Family is very important to White. One of the most refreshingly candid revelations in his warts-and-all autobiography, White Slave, is the enormity of the effect on him of his mother's early demise. His relationship with his father and three brothers was not a close one, and he spent most of his childhood on his own. This defining moment of his life 'has affected everything I have ever done. It's the reason I used to go off on my own and play in the woods as a child, and it's the reason I still like to go off in the woods as an adult.' White has a home in Wiltshire and spends his leisure time freshwater fishing and deer stalking. 'I know I have craved recognition as a result of losing my mother, and I know I have done some really stupid things because I did not have that stability as a child,' he said. 'It has been very painful looking at it in such detail, but it had to be done.'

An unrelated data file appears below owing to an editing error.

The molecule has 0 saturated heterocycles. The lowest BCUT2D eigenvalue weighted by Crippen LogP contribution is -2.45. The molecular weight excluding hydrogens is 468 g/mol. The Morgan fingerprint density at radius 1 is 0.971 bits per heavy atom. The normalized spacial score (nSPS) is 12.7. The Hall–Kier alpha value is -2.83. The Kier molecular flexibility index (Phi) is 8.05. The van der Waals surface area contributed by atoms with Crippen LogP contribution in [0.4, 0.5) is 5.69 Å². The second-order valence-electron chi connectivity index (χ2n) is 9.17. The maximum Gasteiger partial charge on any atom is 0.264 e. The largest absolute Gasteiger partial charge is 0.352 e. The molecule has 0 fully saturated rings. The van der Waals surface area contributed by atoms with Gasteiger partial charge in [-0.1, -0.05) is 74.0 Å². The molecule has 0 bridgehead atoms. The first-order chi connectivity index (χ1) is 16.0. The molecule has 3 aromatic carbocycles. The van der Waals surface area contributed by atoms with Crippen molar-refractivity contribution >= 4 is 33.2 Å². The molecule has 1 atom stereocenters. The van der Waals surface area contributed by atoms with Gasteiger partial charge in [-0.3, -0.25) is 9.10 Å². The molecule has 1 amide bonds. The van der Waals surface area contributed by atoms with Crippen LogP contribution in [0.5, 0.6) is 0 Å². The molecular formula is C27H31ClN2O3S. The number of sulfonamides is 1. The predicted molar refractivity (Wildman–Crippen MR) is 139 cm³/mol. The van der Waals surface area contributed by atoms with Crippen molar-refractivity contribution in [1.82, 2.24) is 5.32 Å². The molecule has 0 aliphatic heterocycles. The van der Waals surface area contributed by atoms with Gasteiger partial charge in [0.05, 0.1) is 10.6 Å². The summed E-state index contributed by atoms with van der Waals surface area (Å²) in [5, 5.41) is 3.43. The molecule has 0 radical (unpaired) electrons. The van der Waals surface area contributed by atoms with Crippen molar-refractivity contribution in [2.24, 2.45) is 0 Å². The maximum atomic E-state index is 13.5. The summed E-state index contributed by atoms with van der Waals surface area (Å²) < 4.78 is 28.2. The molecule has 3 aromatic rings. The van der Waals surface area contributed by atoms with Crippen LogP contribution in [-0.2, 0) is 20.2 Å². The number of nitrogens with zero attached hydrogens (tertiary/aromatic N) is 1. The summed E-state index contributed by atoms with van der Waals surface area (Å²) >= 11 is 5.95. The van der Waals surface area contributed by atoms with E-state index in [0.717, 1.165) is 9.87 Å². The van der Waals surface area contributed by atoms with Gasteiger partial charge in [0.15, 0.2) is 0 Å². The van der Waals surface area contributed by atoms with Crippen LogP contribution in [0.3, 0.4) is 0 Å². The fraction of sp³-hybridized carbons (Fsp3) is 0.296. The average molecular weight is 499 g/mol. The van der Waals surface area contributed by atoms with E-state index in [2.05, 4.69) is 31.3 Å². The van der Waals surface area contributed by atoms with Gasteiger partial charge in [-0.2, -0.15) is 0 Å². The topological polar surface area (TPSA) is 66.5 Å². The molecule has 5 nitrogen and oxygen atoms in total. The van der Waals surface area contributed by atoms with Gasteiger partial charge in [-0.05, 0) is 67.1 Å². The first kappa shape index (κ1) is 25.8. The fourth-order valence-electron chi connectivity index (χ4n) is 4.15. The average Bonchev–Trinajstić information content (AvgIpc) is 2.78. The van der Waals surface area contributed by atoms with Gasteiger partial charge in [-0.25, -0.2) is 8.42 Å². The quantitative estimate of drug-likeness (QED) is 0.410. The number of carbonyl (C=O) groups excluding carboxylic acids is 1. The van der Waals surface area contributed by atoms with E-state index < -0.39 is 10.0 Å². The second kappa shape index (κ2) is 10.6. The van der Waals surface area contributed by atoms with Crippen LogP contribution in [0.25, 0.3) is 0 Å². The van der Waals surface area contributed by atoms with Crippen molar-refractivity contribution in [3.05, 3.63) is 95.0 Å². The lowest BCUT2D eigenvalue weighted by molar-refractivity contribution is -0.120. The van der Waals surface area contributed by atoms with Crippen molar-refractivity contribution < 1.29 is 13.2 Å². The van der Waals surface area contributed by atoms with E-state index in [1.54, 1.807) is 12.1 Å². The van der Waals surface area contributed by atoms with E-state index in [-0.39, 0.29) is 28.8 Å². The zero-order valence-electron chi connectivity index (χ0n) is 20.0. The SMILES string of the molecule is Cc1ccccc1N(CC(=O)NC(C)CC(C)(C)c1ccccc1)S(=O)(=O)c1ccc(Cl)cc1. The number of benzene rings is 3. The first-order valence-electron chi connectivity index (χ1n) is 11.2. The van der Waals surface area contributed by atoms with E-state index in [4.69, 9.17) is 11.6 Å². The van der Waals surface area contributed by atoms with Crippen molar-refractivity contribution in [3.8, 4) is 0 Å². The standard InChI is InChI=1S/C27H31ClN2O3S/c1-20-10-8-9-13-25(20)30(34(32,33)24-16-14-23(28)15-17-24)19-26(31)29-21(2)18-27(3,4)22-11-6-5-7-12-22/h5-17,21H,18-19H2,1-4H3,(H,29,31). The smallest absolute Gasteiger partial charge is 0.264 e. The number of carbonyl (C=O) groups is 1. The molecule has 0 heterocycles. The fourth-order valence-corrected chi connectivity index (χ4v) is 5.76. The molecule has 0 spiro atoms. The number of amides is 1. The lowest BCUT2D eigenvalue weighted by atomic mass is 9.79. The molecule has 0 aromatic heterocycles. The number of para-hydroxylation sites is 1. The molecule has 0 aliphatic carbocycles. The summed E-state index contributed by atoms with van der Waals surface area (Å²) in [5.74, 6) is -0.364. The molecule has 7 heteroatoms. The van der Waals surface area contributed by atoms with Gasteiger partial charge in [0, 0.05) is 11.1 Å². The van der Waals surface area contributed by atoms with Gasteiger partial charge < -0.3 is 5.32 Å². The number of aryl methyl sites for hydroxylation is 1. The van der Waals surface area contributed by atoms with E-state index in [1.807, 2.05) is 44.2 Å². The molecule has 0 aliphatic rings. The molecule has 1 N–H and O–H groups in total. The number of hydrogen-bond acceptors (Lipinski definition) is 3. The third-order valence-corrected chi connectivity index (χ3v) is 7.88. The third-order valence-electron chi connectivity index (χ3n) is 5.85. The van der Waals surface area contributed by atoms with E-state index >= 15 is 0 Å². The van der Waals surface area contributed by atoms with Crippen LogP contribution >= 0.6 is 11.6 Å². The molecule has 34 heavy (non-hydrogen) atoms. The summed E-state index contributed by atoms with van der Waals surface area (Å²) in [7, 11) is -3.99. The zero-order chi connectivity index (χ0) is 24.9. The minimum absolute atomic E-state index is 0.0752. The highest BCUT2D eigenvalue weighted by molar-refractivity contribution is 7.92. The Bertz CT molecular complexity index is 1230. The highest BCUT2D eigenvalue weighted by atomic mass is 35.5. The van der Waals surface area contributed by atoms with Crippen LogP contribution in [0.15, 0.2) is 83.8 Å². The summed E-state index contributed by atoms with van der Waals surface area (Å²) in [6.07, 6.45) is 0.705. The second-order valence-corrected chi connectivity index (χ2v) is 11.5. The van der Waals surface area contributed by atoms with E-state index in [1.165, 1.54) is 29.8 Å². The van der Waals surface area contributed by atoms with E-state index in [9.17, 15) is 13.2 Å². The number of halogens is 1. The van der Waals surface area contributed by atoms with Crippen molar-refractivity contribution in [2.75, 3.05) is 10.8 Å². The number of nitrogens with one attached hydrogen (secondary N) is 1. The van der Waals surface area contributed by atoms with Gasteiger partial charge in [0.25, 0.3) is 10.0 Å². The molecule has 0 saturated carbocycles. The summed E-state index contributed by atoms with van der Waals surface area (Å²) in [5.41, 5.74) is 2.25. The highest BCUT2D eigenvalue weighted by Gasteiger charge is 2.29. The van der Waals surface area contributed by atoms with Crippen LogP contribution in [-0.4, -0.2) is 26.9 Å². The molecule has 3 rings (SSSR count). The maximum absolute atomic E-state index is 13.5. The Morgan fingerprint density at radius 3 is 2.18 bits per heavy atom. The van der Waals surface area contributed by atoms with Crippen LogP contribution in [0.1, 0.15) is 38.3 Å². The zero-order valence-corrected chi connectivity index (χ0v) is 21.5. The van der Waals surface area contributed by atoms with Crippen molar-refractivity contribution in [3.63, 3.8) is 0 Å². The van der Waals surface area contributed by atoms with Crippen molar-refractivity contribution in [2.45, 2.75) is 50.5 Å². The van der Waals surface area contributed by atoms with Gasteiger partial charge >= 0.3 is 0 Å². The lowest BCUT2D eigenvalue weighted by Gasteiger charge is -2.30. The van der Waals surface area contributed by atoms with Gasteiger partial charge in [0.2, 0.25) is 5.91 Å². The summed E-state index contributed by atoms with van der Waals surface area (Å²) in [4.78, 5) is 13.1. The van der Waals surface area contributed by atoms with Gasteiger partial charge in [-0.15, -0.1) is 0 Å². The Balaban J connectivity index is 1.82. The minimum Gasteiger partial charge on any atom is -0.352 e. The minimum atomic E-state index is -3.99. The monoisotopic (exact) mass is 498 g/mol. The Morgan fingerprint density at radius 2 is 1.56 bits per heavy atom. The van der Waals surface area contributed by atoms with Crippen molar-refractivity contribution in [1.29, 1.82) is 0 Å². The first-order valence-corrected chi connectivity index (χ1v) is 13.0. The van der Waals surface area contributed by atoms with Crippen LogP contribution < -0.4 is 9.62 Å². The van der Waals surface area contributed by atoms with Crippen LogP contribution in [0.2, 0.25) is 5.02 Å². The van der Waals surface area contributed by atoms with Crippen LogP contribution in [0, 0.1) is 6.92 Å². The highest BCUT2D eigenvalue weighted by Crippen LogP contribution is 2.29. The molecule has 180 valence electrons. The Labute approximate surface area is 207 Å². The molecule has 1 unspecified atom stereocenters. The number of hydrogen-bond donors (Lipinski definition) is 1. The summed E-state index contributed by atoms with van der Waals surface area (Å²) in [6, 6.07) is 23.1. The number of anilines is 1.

Despite the importance White places on family, his marital life has been tumultuous, to say the least. In 1988 he married Alex McArthur, with whom he has a daughter, Letitia. After two years, they called it quits. In 1992, after a three-week-long courtship, the 30-year-old White proposed to the 21-year- old model Lisa Butcher, whom he had met at Tramp, the Jermyn Street nightclub. The wedding, at Brompton Oratory in Knightsbridge, was sold to Hello! magazine in a £20,000 deal brokered by the bride herself, who wore a backless Bruce Oldfield number with cutaway sides, of which White has said that was the moment he realised the marriage was doomed - he told a reporter she looked dressed to walk down the catwalk rather than the aisle. The marriage lasted all of 15 weeks before coming to an acrimonious end. White has recently said that he was so intoxicated by her looks that he forgot to think about her personality. In 1992 he started seeing Matilde 'Mati' Conejero, the bartender at The Canteen. White got married for the third time in 2000 to Conejero, with whom he has three children: Luciano, 20, Marco Jr, 19, and Mirabelle, 13. Their on-off relationship has not been smooth sailing, with the tempestuous Conejero variously accusing White in dramatic, public, and widely documented fashion of affairs with financier Robin Saunders, singer/actress Martine McCutcheon, and several of his waitresses. Conejero and White are currently estranged, and he has recently started a relationship with Silent Witness actress Emilia Fox.